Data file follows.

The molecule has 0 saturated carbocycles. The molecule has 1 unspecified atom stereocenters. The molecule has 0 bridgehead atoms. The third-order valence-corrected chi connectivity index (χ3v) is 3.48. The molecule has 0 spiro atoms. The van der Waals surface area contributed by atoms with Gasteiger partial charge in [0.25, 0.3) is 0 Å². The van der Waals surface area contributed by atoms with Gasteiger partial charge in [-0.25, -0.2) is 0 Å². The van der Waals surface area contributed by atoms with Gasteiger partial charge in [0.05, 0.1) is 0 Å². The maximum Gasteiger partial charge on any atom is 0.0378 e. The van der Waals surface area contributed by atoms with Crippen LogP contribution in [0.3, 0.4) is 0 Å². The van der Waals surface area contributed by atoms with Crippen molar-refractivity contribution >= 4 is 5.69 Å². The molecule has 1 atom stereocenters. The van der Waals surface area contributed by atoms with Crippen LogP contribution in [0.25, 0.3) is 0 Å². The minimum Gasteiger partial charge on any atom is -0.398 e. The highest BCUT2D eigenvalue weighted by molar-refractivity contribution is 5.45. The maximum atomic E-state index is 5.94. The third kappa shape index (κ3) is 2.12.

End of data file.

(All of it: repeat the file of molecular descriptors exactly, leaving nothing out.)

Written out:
The molecule has 0 saturated carbocycles. The molecule has 1 unspecified atom stereocenters. The molecule has 0 bridgehead atoms. The third-order valence-corrected chi connectivity index (χ3v) is 3.48. The molecule has 0 spiro atoms. The van der Waals surface area contributed by atoms with Gasteiger partial charge in [0.25, 0.3) is 0 Å². The van der Waals surface area contributed by atoms with Gasteiger partial charge in [-0.25, -0.2) is 0 Å². The van der Waals surface area contributed by atoms with Gasteiger partial charge in [0.05, 0.1) is 0 Å². The maximum Gasteiger partial charge on any atom is 0.0378 e. The van der Waals surface area contributed by atoms with Crippen LogP contribution in [0.3, 0.4) is 0 Å². The van der Waals surface area contributed by atoms with Crippen molar-refractivity contribution >= 4 is 5.69 Å². The molecule has 1 atom stereocenters. The van der Waals surface area contributed by atoms with Crippen LogP contribution in [0.25, 0.3) is 0 Å². The minimum Gasteiger partial charge on any atom is -0.398 e. The highest BCUT2D eigenvalue weighted by molar-refractivity contribution is 5.45. The maximum atomic E-state index is 5.94. The third kappa shape index (κ3) is 2.12.